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film review
Open this photo in gallery:Jorma Tommila as Aatami Korpi in SISU. Credit: Lionsgate

Jorma Tommila as Aatami Korpi in Sisu.Lionsgate


  • Written and directed by Jalmari Helander
  • Starring Jorma Tommila, Aksel Hennie and Jack Doolan
  • Classification 18A; 91 minutes
  • Opens in theatres April 28

Critic’s Pick

Taking Brad Pitt’s famous Inglourious Basterds monologue to ridiculously gory new heights, the Finnish action movie Sisu is all about “doin’ one thing and one thing only: killin’ Nazis.” And director Jalmari Helander’s new film does that one thing very, very well.

Across 91 swift and brutal minutes, Sisu explores new and vividly grisly ways to dispose of Nazis. They are stabbed, shot, burned, flattened, exploded, vivisected, thrown out of airplanes, and so much more. If watching mass-murdering maniacs get absolutely destroyed on-screen is your thing – and it very much is mine – then Sisu is a perfectly depraved night out.

Not that the killin’-Nazis genre necessarily needed a new entrant. Gore-hounds already have Tarantino’s aforementioned masterpiece, plus Dead Snow, Overlord, Hellboy, the Indiana Jones movies, and Green Room (neo-Nazis in that last example, but still). Yet, the Helsinki-based director Helander (best known for his Christmas horror movie Rare Exports) brings something new and unrelenting to the battlefield here.

Open this photo in gallery:Aksel Hennie as Obersturmführer Bruno Helldorf, Jack Doolan as Wolf and Omni Tommila as Schütze in SISU. Credit: Lionsgate

From the left: Aksel Hennie as Obersturmführer Bruno Helldorf, Jack Doolan as Wolf and Omni Tommila as Schütze in Sisu.Lionsgate

Sisu – a Finnish word whose concept invokes unrelenting strength of will and perseverance – is all fury and vengeance, a series of extravagantly gonzo set-pieces stacked on top of the other that will leave action aficionados equally exhausted and impressed. The movie moves with the speed of Mad Max: Fury Road and the bloodlust of a thousand B-movies.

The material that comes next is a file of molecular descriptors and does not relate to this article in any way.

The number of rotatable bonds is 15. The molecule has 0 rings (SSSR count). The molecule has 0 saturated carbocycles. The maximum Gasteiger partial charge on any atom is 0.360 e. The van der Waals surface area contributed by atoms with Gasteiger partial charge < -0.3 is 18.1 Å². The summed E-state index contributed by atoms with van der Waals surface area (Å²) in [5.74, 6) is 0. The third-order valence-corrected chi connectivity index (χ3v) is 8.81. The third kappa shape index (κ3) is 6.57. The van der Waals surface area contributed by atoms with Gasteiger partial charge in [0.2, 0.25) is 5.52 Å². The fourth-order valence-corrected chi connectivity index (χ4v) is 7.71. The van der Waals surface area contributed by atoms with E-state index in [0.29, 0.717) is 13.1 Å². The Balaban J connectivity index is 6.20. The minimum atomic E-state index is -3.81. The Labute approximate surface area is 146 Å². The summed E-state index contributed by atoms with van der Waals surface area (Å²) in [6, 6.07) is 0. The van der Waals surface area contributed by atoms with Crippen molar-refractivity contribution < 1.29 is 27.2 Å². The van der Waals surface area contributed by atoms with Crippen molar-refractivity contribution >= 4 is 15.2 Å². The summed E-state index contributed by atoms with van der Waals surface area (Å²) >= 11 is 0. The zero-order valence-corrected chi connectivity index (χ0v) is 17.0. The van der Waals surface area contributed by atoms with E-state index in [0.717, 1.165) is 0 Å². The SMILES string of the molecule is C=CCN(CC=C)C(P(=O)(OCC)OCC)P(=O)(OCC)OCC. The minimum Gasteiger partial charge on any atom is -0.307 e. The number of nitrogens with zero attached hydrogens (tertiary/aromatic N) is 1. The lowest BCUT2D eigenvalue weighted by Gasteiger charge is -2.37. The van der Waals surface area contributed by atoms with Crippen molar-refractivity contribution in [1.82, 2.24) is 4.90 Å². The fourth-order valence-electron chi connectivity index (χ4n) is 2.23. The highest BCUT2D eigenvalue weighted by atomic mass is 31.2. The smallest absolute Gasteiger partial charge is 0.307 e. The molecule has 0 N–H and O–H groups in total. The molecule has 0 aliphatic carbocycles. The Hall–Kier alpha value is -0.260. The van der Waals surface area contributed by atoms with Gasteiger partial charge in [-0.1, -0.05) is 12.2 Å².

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Set in the northernmost region of Finland during the waning days of the Second World War, Sisu opens on the solitary war vet Aatami (Jorma Tommila) prospecting for gold in the remote wilderness. After striking it rich, Aatami is confronted by a squad of SS officers led by the detestable Helldorf (Aksel Hennie), who would much rather have the bullion for themselves. What follows is a cavalcade of hardcore violence, with the stoic and largely silent Aatami picking off members of the platoon one by one, like a 1940s era John Wick.

That’s it – that’s the movie. If you are entering Sisu hoping for some character development or exploration on the themes on war and trauma, stay home. But if you are hungry for excellently choreographed (if sometimes overly CGI-reliant) blood splatter, then Sisu is your ticket to sicko-cinema hea‐ven. You will laugh, you will cheer, and you will – depending on the strength of your stomach – swallow back a slurp of vomit. Lieutenant Aldo Raines, and his entire Basterds crew, would be proud.

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